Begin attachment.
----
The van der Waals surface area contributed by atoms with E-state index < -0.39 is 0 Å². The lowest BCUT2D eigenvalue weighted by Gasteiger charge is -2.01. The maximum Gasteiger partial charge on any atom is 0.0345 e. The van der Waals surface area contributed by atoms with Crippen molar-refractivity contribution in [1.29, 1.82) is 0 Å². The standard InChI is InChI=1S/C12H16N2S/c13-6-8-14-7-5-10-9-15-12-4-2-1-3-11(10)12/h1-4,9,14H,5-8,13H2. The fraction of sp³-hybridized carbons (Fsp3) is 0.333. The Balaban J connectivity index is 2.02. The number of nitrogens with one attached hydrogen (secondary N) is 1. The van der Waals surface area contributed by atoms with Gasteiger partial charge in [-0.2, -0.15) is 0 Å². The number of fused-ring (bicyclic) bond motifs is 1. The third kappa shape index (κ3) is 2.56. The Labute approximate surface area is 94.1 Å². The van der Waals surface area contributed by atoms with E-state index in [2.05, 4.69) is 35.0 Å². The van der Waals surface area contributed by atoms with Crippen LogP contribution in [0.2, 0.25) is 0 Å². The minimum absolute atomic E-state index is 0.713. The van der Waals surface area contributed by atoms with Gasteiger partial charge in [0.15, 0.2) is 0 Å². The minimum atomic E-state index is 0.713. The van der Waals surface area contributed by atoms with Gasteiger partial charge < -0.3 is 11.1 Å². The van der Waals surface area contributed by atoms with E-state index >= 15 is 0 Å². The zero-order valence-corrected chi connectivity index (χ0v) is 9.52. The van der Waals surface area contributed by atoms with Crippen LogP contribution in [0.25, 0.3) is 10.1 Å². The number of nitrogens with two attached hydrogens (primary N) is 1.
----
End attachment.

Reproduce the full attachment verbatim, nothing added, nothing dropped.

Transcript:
The van der Waals surface area contributed by atoms with E-state index < -0.39 is 0 Å². The lowest BCUT2D eigenvalue weighted by Gasteiger charge is -2.01. The maximum Gasteiger partial charge on any atom is 0.0345 e. The van der Waals surface area contributed by atoms with Crippen molar-refractivity contribution in [1.29, 1.82) is 0 Å². The standard InChI is InChI=1S/C12H16N2S/c13-6-8-14-7-5-10-9-15-12-4-2-1-3-11(10)12/h1-4,9,14H,5-8,13H2. The fraction of sp³-hybridized carbons (Fsp3) is 0.333. The Balaban J connectivity index is 2.02. The number of nitrogens with one attached hydrogen (secondary N) is 1. The van der Waals surface area contributed by atoms with Gasteiger partial charge in [-0.2, -0.15) is 0 Å². The number of fused-ring (bicyclic) bond motifs is 1. The third kappa shape index (κ3) is 2.56. The Labute approximate surface area is 94.1 Å². The van der Waals surface area contributed by atoms with E-state index in [2.05, 4.69) is 35.0 Å². The van der Waals surface area contributed by atoms with Crippen LogP contribution in [0.2, 0.25) is 0 Å². The minimum absolute atomic E-state index is 0.713. The van der Waals surface area contributed by atoms with Gasteiger partial charge in [0.15, 0.2) is 0 Å². The minimum atomic E-state index is 0.713. The van der Waals surface area contributed by atoms with Gasteiger partial charge < -0.3 is 11.1 Å². The van der Waals surface area contributed by atoms with E-state index >= 15 is 0 Å². The zero-order valence-corrected chi connectivity index (χ0v) is 9.52. The van der Waals surface area contributed by atoms with Crippen LogP contribution in [0.25, 0.3) is 10.1 Å². The number of nitrogens with two attached hydrogens (primary N) is 1.